|Shares Out. (in M):||22||P/E||10.5||0|
|Market Cap (in $M):||376||P/FCF||8.6||0|
|Net Debt (in $M):||-113||EBIT||36||0|
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We are recommending a long position in Spok Holdings (SPOK). Spok is a relatively unknown small cap technology company trading at a low valuation. The obvious reason for the low valuation is the business has been experiencing negative revenue growth for many years. Further, management has been very low key (almost silent) about communicating its strategy, trading illiquidity (daily $ vol is $1MM) and lack of sell-side research coverage as well as good trading comps. We think the time has come where the company’s top-line will began growing again and recommend value investors take a look.
A little history on the company will help provide some perspective. The company is the successor to USA Mobility (USMO), which was created in 2004 from a merger of the two largest paging companies at the time, Arch Wireless and Metrocall. Since then, management has “melted” the paging business for cash flow. In 2011, in an attempt to prolong the life of the paging business, the company acquired Amcom software, a consolidator of the hospital operator console industry. Management saw the overlap of the companies target markets and saw the acquisition as a natural transition to long-term growth.
Since being a public company, the business has generated over $905MM in free cash flow and management has returned most of it to shareholders via dividends. Today, the company is debt-free, sits on a $113MM in cash (proforma Q4 2014) and deferred tax assets of $143MM.
We see 2015 as the year where the growth in the software business will overcome the decline in the wireless segment, resulting in growing top-line revenue. The software segment is gaining traction in international markets, experiencing momentum in new verticals and an expanded product offering should result in robust growth for 2015. In addition, in the latest quarter the company posted modest year over year top-line revenue growth and guided to a healthy 4th quarter. Further, management announced plans to return $26MM in capital back to shareholders in 2015.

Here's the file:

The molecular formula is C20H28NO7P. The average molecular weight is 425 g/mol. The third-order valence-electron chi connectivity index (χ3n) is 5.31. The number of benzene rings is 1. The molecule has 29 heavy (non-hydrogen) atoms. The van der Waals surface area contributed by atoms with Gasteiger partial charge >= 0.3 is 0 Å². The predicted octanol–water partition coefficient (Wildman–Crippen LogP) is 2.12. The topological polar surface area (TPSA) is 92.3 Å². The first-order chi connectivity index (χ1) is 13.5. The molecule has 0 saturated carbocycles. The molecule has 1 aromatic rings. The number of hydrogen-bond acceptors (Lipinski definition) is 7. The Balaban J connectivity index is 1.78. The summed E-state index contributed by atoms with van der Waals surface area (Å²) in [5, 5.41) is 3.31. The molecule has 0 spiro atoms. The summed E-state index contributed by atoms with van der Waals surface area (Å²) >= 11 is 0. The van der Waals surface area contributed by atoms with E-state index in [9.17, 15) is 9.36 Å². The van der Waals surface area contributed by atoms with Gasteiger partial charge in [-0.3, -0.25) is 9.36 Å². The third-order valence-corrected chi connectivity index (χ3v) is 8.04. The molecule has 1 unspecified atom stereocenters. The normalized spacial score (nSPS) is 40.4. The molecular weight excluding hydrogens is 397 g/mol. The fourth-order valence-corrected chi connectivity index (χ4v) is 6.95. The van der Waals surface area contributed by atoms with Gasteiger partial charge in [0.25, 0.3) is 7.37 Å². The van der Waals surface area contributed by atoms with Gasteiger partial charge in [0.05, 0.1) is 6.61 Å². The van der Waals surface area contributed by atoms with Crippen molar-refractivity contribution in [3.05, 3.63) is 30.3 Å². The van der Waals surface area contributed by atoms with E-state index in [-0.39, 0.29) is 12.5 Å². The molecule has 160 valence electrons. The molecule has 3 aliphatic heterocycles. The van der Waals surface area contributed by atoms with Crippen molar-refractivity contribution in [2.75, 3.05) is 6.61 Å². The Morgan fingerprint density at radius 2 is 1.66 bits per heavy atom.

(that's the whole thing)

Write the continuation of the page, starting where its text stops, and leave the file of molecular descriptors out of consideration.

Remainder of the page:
The stock trades at 5.5x EV/2014 EBITDA and 12.3x cash EPS. We think the stock is underfollowed because it doesn’t screen well since revenues aren’t growing and looks expensive based on reported earnings per share. What the screens are missing is the cash earnings are much higher than reporting earnings because of the large NOLs and the company is on the cusp of showing consecutive revenue growth.
Spok is a critical communications company that creates and delivers smart, reliable communication solutions to help protect the health, well-being and safety of people around the globe. The company has two primary operating segments, wireless and software. Spok has 125,000 customers, 600 employees in 4 offices in the United States, London, Dubai and Perth Australia. In 2015, the company will be expanding into Canada and Latin America.
The primary vertical market is domestic Healthcare, representing more than 70% of revenues. Spok has a solid customer profile consisting of 50% market share in the US Large hospitals (>600 beds), 36% in mid-market hospitals (200-600 beds) and single digit market share of small hospitals (
“Every year, U.S. News & World Report conducts an annual best hospital survey. This year, they surveyed 4,743 adult hospitals and 183 children's hospitals. This year, 17 adult hospitals and 10 children's hospitals qualified for what they called an honor roll. All 27 of these hospitals are Spok customers.”
Size of HCIT market
According to Gartner, global healthcare IT spending is roughly $170B and hospitals make up almost half of the market. Of the $85B of hospital IT spending, Software and Telecom make up 36% of the spending or $28B, leaving a large sellable market for Spok. With HiTECH and the Affordable Care Act, Healthcare providers need to get more efficient and Spok is in a good position to capitalize. The remainder of the business is made up of Government, Hospitality, Large Enterprise and education verticals.
Wireless (the cash flow) 67% of Revenue
The wireless segment provides paging services to hospitals, government agencies and public service verticals. Spok is the largest wide-area paging solution in the United States. Currently there are 1.2 million subscribers paying roughly $8 per month. In recent years, doctors have only SLOWLY moved to the latest technology like smartphones and tablets. This is due to the reliability of pagers, especially in times of crisis, still making them difficult to replace. The good thing is the churn continues to slow and believe it or not, the company activates a healthy number of new pager subscriptions each quarter. Spok also owns the essential IP for the technology that supports those solutions.